There seems to have been a considerable amount of adverse reaction to the wearing or display of religious symbols in recent years including ministerial comments, new corporate policies and even legislation. This has ranged from opposition to the wearing of crucifixes by Christians, bracelets and turbans by Sikhs, skull-caps by Jews and headscarves by Muslim girls and women.
A recent ruling by the European Court of Human Rights on a case in Italy where a school had a Catholic crucifix on display went against the school on the grounds that the school had violated religious and educational freedoms. Elsewhere, France, Belgium and Turkey have banned headscarves for Muslim girls and women, and there have been individual cases raised in the UK against Islamic dress and the wearing of Sikh articles. A UK-based female airline worker at British Airways was forced to remove a Christian symbol as it might offend travellers.
Even senior politicians have joined in the debate on whether or not religious symbols have a place in the public domain. Concerning the wearing of turbans in France by Sikhs, French President Sarkozy addressed Indian Prime Minister Manmohan Singh by saying:
“Sir, we have rules, rules concerning the neutrality of civil servants, rules concerning secularism, and these rules don’t apply only to Sikhs, they apply to Muslims or others.”
How bizarre. Nobody seems offended when people wear t-shirts with provocative or vulgar messages. Nobody seeks legal redress when abused by opposing fans at a sports event. This seems to be taking human rights to an extreme. Just because a symbol is shown somewhere in the modern age does not mean that someone is compelled to adopt that religion, or to accept the views represented by that symbol.
For a religious person, the wearing or not wearing of a symbol should not affect their faith. For example, a Muslim may function without a cap in daily chores but would expect to wear a cap when praying. A Christian would not stop being a Christian if forced to remove a crucifix. Faith schools could equally function perfectly well without minarets, candelabras or crucifixes.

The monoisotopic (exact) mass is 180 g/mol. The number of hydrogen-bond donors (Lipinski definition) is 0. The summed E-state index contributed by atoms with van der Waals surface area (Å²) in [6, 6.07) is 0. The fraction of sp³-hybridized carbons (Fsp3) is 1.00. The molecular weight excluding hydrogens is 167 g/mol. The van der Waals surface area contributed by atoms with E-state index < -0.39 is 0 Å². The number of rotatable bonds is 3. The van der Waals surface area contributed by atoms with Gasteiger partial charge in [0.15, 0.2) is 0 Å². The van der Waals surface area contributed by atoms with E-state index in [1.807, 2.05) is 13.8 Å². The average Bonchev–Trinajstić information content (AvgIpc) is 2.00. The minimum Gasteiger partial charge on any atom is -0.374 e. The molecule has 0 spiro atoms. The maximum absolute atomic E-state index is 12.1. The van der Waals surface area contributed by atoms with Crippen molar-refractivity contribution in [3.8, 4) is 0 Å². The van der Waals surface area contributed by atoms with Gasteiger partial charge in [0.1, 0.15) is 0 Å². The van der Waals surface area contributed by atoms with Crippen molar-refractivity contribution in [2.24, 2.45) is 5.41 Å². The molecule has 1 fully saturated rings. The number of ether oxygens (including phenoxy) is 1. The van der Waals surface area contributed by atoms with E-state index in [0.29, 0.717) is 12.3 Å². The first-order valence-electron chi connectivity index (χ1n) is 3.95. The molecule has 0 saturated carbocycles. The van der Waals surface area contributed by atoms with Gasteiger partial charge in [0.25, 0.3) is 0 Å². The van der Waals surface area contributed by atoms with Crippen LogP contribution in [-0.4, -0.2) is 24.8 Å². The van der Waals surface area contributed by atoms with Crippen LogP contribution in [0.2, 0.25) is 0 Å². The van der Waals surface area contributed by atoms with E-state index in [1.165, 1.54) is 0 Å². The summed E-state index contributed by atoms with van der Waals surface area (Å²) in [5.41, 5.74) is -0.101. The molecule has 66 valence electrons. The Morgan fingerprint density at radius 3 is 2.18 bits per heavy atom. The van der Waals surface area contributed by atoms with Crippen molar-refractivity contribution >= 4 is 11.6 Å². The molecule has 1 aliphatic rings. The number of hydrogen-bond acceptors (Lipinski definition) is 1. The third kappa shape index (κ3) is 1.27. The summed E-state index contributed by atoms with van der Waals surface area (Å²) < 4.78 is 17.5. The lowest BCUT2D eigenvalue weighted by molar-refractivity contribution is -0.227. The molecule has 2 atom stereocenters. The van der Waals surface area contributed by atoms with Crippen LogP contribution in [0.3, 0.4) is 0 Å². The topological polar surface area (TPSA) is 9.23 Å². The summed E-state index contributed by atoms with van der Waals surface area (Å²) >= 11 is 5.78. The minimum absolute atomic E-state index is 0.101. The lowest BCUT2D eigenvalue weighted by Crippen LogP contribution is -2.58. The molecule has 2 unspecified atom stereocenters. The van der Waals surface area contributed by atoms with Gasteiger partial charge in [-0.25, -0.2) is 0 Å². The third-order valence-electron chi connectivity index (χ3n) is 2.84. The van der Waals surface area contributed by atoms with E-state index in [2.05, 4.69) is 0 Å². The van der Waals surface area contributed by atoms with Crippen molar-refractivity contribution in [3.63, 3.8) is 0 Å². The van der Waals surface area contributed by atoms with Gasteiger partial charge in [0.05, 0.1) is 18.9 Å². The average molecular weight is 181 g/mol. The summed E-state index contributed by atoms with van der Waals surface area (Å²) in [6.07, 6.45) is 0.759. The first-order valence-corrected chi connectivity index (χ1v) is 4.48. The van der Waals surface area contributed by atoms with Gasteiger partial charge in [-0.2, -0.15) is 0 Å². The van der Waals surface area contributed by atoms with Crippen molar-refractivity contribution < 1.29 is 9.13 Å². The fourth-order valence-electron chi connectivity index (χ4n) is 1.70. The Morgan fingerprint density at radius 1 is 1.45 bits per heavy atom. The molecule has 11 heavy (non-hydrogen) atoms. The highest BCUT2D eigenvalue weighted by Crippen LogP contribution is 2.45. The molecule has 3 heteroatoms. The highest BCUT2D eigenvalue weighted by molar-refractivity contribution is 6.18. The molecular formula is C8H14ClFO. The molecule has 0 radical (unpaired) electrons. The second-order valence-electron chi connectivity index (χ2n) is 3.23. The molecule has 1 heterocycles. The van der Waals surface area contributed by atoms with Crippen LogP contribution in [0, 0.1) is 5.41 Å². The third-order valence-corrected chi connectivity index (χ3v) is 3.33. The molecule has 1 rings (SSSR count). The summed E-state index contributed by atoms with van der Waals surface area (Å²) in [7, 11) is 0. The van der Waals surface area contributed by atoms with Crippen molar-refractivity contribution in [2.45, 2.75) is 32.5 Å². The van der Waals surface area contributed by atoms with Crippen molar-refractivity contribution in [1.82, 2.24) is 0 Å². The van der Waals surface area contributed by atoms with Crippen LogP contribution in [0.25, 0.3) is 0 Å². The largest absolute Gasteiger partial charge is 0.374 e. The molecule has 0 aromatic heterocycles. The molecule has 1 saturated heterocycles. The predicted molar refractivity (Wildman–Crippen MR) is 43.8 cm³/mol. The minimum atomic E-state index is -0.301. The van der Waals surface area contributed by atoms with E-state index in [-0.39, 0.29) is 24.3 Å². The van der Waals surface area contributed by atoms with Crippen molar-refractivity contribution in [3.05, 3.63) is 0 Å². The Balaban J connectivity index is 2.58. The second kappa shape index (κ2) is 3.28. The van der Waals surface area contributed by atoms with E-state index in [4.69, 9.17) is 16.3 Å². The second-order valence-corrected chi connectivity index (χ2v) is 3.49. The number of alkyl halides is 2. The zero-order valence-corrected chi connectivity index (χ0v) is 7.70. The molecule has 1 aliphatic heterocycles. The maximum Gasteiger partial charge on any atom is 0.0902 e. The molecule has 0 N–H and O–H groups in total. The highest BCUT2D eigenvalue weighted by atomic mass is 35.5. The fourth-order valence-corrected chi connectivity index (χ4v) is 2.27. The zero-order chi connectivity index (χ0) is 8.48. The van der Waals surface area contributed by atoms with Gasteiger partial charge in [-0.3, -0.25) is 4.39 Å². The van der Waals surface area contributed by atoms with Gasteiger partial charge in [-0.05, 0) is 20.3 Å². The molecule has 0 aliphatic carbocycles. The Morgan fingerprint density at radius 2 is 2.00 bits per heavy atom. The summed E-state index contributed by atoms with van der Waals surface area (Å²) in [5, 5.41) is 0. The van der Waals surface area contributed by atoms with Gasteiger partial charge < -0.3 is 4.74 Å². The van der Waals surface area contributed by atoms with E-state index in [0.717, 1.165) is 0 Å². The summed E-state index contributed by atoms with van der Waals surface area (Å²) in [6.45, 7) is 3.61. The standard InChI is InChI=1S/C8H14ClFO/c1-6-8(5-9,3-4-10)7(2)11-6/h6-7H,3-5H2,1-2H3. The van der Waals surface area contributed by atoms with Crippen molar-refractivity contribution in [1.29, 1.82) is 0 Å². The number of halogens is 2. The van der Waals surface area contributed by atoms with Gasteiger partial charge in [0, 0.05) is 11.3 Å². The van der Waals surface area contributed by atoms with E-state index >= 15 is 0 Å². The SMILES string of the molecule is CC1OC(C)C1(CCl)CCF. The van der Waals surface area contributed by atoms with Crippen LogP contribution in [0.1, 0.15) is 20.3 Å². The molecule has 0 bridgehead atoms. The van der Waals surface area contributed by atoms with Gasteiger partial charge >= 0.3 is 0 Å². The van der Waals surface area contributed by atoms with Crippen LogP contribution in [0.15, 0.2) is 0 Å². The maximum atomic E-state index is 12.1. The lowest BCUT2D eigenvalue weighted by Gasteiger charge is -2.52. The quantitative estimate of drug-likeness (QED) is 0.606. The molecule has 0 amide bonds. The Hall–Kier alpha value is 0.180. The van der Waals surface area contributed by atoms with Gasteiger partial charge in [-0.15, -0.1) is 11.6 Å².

However, some aspects of clothing go beyond that. For example, people of all faiths would find it offensive to be in public without modest attire. For Muslim girls and women, not wearing a headscarf falls under this category, and for a woman accustomed to wearing a headscarf, being forced to operate without it and similarly for a Sikh man forced to remove his turban would result in a feeling of nakedness.
In actual fact, it is often people of faith who show the most tolerance due to their religious beliefs. They are encouraged to show respect for others. Their history is full of examples of prophets who were tortured and yet endured hostility with patience. Their faith teaches them to love their neighbour, shun abusive language and be charitable and helpful in society. Surely, with recent events in mind, society needs more people with a moral backbone.
And what does the alienation of peace loving people on the grounds that they wear a turban, headscarf, skull-cap or crucifix say about the values and tolerance of modern secular society? A swastika is fine, but a crucifix is not?
There is a fine balance to be drawn, but society should look more at people’s behaviour rather than their clothing or symbols.